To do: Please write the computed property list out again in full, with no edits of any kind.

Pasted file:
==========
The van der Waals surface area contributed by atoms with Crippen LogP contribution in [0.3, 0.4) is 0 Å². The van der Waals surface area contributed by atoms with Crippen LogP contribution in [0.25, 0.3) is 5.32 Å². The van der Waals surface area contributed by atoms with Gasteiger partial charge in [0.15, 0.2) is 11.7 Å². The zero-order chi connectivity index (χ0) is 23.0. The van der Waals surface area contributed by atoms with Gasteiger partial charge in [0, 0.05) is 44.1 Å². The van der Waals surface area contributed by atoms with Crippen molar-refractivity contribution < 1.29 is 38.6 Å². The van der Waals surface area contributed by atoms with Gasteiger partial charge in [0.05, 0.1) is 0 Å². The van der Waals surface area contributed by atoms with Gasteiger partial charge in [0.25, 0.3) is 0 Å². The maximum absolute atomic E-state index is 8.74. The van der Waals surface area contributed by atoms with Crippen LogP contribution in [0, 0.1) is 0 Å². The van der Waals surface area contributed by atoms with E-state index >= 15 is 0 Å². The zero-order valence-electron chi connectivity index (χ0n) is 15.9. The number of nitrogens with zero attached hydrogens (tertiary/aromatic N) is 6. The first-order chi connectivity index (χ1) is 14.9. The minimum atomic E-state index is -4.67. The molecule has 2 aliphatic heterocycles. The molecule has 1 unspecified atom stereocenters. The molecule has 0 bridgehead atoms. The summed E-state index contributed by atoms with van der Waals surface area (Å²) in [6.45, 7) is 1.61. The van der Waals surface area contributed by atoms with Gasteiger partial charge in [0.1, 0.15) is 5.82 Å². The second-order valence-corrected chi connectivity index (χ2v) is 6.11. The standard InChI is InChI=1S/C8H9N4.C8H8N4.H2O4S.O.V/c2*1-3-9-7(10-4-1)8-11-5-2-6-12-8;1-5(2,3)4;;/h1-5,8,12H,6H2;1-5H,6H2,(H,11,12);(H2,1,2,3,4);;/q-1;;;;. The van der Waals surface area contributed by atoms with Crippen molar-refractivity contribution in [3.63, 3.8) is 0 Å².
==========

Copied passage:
The van der Waals surface area contributed by atoms with Crippen LogP contribution in [0.3, 0.4) is 0 Å². The van der Waals surface area contributed by atoms with Crippen LogP contribution in [0.25, 0.3) is 5.32 Å². The van der Waals surface area contributed by atoms with Gasteiger partial charge in [0.15, 0.2) is 11.7 Å². The zero-order chi connectivity index (χ0) is 23.0. The van der Waals surface area contributed by atoms with Gasteiger partial charge in [0, 0.05) is 44.1 Å². The van der Waals surface area contributed by atoms with Crippen molar-refractivity contribution < 1.29 is 38.6 Å². The van der Waals surface area contributed by atoms with Gasteiger partial charge in [0.05, 0.1) is 0 Å². The van der Waals surface area contributed by atoms with Gasteiger partial charge in [0.25, 0.3) is 0 Å². The maximum absolute atomic E-state index is 8.74. The van der Waals surface area contributed by atoms with Crippen LogP contribution in [0, 0.1) is 0 Å². The van der Waals surface area contributed by atoms with E-state index >= 15 is 0 Å². The zero-order valence-electron chi connectivity index (χ0n) is 15.9. The number of nitrogens with zero attached hydrogens (tertiary/aromatic N) is 6. The first-order chi connectivity index (χ1) is 14.9. The minimum atomic E-state index is -4.67. The molecule has 2 aliphatic heterocycles. The molecule has 1 unspecified atom stereocenters. The molecule has 0 bridgehead atoms. The summed E-state index contributed by atoms with van der Waals surface area (Å²) in [6.45, 7) is 1.61. The van der Waals surface area contributed by atoms with Gasteiger partial charge in [0.1, 0.15) is 5.82 Å². The second-order valence-corrected chi connectivity index (χ2v) is 6.11. The standard InChI is InChI=1S/C8H9N4.C8H8N4.H2O4S.O.V/c2*1-3-9-7(10-4-1)8-11-5-2-6-12-8;1-5(2,3)4;;/h1-5,8,12H,6H2;1-5H,6H2,(H,11,12);(H2,1,2,3,4);;/q-1;;;;. The van der Waals surface area contributed by atoms with Crippen molar-refractivity contribution in [3.63, 3.8) is 0 Å².